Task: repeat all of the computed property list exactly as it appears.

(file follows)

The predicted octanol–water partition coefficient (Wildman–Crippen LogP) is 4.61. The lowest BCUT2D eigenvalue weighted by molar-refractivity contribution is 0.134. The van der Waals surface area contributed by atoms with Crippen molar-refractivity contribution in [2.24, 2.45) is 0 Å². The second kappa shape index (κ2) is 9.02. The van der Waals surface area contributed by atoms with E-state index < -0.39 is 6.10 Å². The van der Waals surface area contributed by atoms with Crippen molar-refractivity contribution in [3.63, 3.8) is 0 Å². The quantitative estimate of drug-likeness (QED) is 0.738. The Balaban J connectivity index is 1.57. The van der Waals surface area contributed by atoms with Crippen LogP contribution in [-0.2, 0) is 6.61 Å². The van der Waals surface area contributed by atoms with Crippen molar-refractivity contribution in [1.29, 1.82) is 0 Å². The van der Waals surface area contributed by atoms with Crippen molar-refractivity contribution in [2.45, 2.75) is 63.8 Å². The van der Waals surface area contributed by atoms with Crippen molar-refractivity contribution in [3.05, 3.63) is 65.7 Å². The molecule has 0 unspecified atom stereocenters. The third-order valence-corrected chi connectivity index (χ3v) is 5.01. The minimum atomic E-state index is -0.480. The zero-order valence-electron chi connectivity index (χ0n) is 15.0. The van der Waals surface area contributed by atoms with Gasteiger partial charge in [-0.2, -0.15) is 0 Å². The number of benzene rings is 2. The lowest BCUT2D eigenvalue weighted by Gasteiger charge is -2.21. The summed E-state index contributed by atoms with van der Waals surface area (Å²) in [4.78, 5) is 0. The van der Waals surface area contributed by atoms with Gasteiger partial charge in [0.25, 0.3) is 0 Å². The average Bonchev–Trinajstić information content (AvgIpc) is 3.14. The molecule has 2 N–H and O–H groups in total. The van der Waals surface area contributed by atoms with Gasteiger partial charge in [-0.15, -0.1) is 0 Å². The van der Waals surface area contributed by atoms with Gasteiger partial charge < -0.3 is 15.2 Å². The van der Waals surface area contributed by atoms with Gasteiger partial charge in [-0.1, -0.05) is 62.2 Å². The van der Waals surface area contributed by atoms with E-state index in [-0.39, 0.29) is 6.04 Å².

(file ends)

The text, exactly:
The predicted octanol–water partition coefficient (Wildman–Crippen LogP) is 4.61. The lowest BCUT2D eigenvalue weighted by molar-refractivity contribution is 0.134. The van der Waals surface area contributed by atoms with Crippen molar-refractivity contribution in [2.24, 2.45) is 0 Å². The second kappa shape index (κ2) is 9.02. The van der Waals surface area contributed by atoms with E-state index < -0.39 is 6.10 Å². The van der Waals surface area contributed by atoms with Crippen molar-refractivity contribution in [3.63, 3.8) is 0 Å². The quantitative estimate of drug-likeness (QED) is 0.738. The Balaban J connectivity index is 1.57. The van der Waals surface area contributed by atoms with Crippen LogP contribution in [-0.2, 0) is 6.61 Å². The van der Waals surface area contributed by atoms with Crippen molar-refractivity contribution in [1.29, 1.82) is 0 Å². The van der Waals surface area contributed by atoms with Crippen molar-refractivity contribution in [2.45, 2.75) is 63.8 Å². The van der Waals surface area contributed by atoms with Crippen molar-refractivity contribution in [3.05, 3.63) is 65.7 Å². The molecule has 0 unspecified atom stereocenters. The third-order valence-corrected chi connectivity index (χ3v) is 5.01. The minimum atomic E-state index is -0.480. The zero-order valence-electron chi connectivity index (χ0n) is 15.0. The van der Waals surface area contributed by atoms with Gasteiger partial charge in [-0.2, -0.15) is 0 Å². The number of benzene rings is 2. The lowest BCUT2D eigenvalue weighted by Gasteiger charge is -2.21. The summed E-state index contributed by atoms with van der Waals surface area (Å²) in [4.78, 5) is 0. The van der Waals surface area contributed by atoms with Gasteiger partial charge in [0.25, 0.3) is 0 Å². The average Bonchev–Trinajstić information content (AvgIpc) is 3.14. The molecule has 2 N–H and O–H groups in total. The van der Waals surface area contributed by atoms with Gasteiger partial charge in [-0.15, -0.1) is 0 Å². The van der Waals surface area contributed by atoms with Gasteiger partial charge < -0.3 is 15.2 Å². The van der Waals surface area contributed by atoms with Gasteiger partial charge in [-0.1, -0.05) is 62.2 Å². The van der Waals surface area contributed by atoms with E-state index in [-0.39, 0.29) is 6.04 Å².